By impact I don’t mean the “thank you” cards or handshakes I get when the course I facilitate is over. I am talking about shifts in mindsets and or major “ah-ha” moments when my former trainees become practitioners.

So it was a pleasant surprise for me to get an email from a teacher trainee I taught just one semester ago. He mentioned that it was only during his practicum that he realised the applications of the ICT course. He thanked me for “forcing” him to reflect by blogging and was grateful for the fact that I pushed him (and his peers) to think and work hard.

Teaching can be a thankless task and I do not mind because I see rewards in what I do each week. But that email was put a big smile on my face. More importantly, it reminded me to keep doing what I do.

In an entry on Aug 4, I highlighted some issues that my preservice teachers mentioned in one way or other in their blogs. The two that I would like to comment on are:

  • Does using technology actually improve learning outcomes?
  • If the assessment systems (currently mostly paper and pen-based) do not change, can using ICT in innovative ways make a difference?

I do not know if MOE has conducted a system-side study on learning outcomes as a result of technology use and integration. But countries like the USA have studied the impact of technology country-wide and we can learn from their experiences. Here are two ERIC documents, both from 1999:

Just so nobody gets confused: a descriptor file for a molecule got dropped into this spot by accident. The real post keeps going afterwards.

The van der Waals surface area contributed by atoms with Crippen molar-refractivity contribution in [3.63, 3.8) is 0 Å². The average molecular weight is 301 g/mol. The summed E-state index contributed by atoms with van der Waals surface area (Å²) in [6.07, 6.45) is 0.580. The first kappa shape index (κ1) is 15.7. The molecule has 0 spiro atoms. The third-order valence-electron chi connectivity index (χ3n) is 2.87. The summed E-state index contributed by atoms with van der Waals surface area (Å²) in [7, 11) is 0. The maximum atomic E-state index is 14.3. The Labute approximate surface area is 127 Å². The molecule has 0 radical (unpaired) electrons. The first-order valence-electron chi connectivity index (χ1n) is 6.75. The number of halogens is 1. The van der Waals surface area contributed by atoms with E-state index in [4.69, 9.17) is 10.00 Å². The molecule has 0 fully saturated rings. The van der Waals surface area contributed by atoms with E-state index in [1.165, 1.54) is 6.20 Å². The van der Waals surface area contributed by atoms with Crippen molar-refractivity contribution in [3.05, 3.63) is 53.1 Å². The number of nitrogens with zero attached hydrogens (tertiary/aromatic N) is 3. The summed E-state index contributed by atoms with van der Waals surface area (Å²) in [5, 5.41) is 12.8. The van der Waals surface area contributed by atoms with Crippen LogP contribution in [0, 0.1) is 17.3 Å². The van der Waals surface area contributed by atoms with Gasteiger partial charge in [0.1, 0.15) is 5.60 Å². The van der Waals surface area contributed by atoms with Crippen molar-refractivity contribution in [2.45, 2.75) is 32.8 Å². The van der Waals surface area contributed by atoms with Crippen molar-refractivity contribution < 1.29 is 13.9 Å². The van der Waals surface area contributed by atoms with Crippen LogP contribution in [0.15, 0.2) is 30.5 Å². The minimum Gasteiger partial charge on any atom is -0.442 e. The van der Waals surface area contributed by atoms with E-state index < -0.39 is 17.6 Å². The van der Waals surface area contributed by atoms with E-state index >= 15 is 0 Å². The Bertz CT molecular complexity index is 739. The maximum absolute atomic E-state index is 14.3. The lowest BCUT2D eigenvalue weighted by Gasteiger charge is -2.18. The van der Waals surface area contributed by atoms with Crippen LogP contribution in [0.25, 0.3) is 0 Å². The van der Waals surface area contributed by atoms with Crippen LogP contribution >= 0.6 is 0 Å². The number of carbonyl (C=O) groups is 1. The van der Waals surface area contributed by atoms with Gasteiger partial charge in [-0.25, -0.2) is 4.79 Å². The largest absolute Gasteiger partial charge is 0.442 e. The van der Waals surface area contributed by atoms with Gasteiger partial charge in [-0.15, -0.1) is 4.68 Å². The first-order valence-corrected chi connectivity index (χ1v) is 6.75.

The first study concluded that the use of educational technologies resulted in “positive gains in achievement on researcher constructed tests, standardized tests, and national tests.”  The second study highlighted that “educational technology has been shown to stimulate more interactive teaching, effective grouping of students, and cooperative learning.”

But each study came with warnings and caveats. The first suggested that technology “is less effective or ineffective when the learning objectives are unclear and the focus of technology is diffuse.” The other study mentioned that while technology was a catalyst for changing the learning environment, it required “teachers who are well-prepared to function in more open, flexible, student-centered environment.”

A Straits Times interview with a university don painted a more negative picture, albeit with what seemed to be anectodal data or a personal point of view. The headline read “Why tech has failed education“. Reading the article carefully, it should become obvious that it is not technology that failed education, but people who misunderstood, misused, or mismanged it who did. (The headline is not accurate, but it draws people in to read the article!)